2. Ask people in your life how they want to play the time agreement game.

I suggest a conscious conversation around this topic that allows you to determine if you’re aligned around what game you’re playing and how you’re playing it. If you’re not aligned and don’t talk about this, you’ll constantly be squabbling outwardly or inwardly. 

If you’re playing soccer and they’re playing basketball, every time they touch the ball with their hands you’ll get upset and when you kick it they’ll call a foul. Nobody is bad or wrong. You’re just playing two different games. But until we have a conscious commitment conversation we think we’re right and they’re wrong. We believe they should be playing our game and when they don’t we blame, complain, criticize and try to change them. That’s no fun for you or them. 

How to have a conscious commitments conversation

This conversation can be pretty straightforward.

“Hey, I’d like to have a conversation with you about how we want to be around time and agreements we make about time. Would you be willing to have that with me?” 

WARNING: if you say these words but your real position is you’re right and they’re wrong and you’re using this to change them, the conversation will likely blow up in your face. People will see you as just using “consciousness bullshit" as a way to control them. If you are genuinely open and curious and not really attached to how they play the game, it will be an open and productive conversation. 

If they are a yes to the conversation it can go something like this: “I’ve thought about this and the way I’d like to be around time agreements is ……. (in my case I say what I’ve written above).” The key here is to be as clear and specific as possible. Once you state your preference for the game and how you like to play, answer any questions they might have. 

Then, ask them what they’d like. Many people haven’t really consciously thought about this. They’re playing a game a certain way but they’ve never really reflected on how they are doing it. Just inviting people to become aware can be experienced as threatening so be gentle and patient. Give them time to consider and respond. 

If they want to have the conversation, then you’re in a dialogue looking for similarities and differences in the games you’re playing and how you’re playing them. This conversation is powerful and useful. Don’t rush it. It can take some time to get to clarity. 

What if they don’t want to talk?

By the way, their response could be, “I don’t want to have that conversation.” If this is their response you have information about their availability and desire to play the same game you’re playing. That’s what the purpose of the conversation is, so you got what you needed. It might not be what you wanted. You might have wanted them to be willing to clarify and even to play the same game you’re playing, but at least now you know. 

3. Co-commit to the same game.

If you’re both playing or willing to play the same game then you can co-commit. “Let’s play basketball and play it this way.” Now we’re aligned. This doesn’t mean that we play the game perfectly. We don’t. But when we don’t play the game the way we said we would, we have a clarification, re-commitment conversation. “Hey, I just want to make sure we’re still committed to playing the time agreement game this way. Is that still the case?” If not, we can clarify if someone wants to change the way they play the game.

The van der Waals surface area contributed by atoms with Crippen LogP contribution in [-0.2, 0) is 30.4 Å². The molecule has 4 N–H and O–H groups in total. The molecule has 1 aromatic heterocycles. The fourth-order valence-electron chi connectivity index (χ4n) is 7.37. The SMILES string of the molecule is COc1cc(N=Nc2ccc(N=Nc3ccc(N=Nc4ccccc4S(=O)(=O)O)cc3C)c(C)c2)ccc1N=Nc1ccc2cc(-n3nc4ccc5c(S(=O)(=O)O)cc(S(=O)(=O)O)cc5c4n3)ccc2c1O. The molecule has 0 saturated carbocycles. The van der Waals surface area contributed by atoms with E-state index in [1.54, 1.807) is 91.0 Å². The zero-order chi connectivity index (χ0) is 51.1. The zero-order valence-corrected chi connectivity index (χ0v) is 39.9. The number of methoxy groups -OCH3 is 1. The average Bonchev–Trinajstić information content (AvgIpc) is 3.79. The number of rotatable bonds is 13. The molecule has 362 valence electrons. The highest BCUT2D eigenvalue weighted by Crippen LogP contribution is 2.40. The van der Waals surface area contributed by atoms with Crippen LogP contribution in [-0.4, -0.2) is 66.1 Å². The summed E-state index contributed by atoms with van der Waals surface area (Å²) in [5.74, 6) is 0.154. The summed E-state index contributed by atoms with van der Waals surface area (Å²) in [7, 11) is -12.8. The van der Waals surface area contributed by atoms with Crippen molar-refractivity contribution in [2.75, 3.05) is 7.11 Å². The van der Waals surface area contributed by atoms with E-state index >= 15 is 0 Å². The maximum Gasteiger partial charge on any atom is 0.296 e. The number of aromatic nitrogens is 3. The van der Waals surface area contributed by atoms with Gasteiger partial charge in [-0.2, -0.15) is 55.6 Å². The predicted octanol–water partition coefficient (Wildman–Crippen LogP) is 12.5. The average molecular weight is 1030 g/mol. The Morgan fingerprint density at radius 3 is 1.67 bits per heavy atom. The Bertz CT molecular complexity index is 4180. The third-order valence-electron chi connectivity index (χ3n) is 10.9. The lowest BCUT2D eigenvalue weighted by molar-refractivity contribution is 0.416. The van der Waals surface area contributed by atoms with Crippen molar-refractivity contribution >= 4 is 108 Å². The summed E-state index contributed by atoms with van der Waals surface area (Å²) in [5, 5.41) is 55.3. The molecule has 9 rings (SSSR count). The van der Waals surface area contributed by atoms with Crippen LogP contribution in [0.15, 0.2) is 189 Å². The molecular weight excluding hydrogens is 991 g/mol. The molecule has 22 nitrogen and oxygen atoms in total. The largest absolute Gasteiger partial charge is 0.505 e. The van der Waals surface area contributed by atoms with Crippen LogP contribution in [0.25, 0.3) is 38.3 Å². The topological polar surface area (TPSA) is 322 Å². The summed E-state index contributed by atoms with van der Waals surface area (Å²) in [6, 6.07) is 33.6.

Co-commitment and alignment is the key to ending drama, maximizing energy and aliveness. Teams and leaders stop wasting time and energy when they co-commit. 

An example of co-commitment

My wife Debbie and I have chosen to play the same game, though it took some time, discussion, and creativity. Debbie is hard-wired to care less about time than I do. She is much more inclined to be experience-oriented. In other words, her natural preference would be that experiences start when they do and end when they’re over. This is a beautiful flowing alive quality that I cherish in her. She can easily get lost in an art project, her garden, reading a book to a grandchild, designing a bathroom, or working on a spreadsheet. She also sees time more elastically than I naturally do. 

So when we first got together, we’d be invited to a dinner party at 6:30 and I was committed to being there at 6:30. First, she had to help me see that most dinner party invitations don’t actually mean the time they say and that if we work off my sense of time we’ll be the first at every party we go to and sometimes arrive before the host is ready. 

One we co-committed around time agreements, we’d have a conversation that went something like this:

Me: “What time would you like to arrive at the party?”
Her: “Seven”
Me: “Maps says it will take 30 minutes to get there. OK, if we leave at 6:25 to allow a bit of buffer?”
Her: “Yes”
Me: “OK, I’ll be ready to go then.”
Her: “Me too.”

90% of the time we leave at the appointed time. When we don’t, we renegotiate or clean up our agreements. If we regularly didn’t keep our agreements, we’d be having another conversation, e.g. the “what game are we playing conversation.” What we wouldn’t do is have ongoing drama. 

Note: Believe the results
By the way, regardless of how a person says they want to play the game you can tell what game they're playing and how they’re playing it by the results; by what they actually do and don’t do. Their results is their commitment.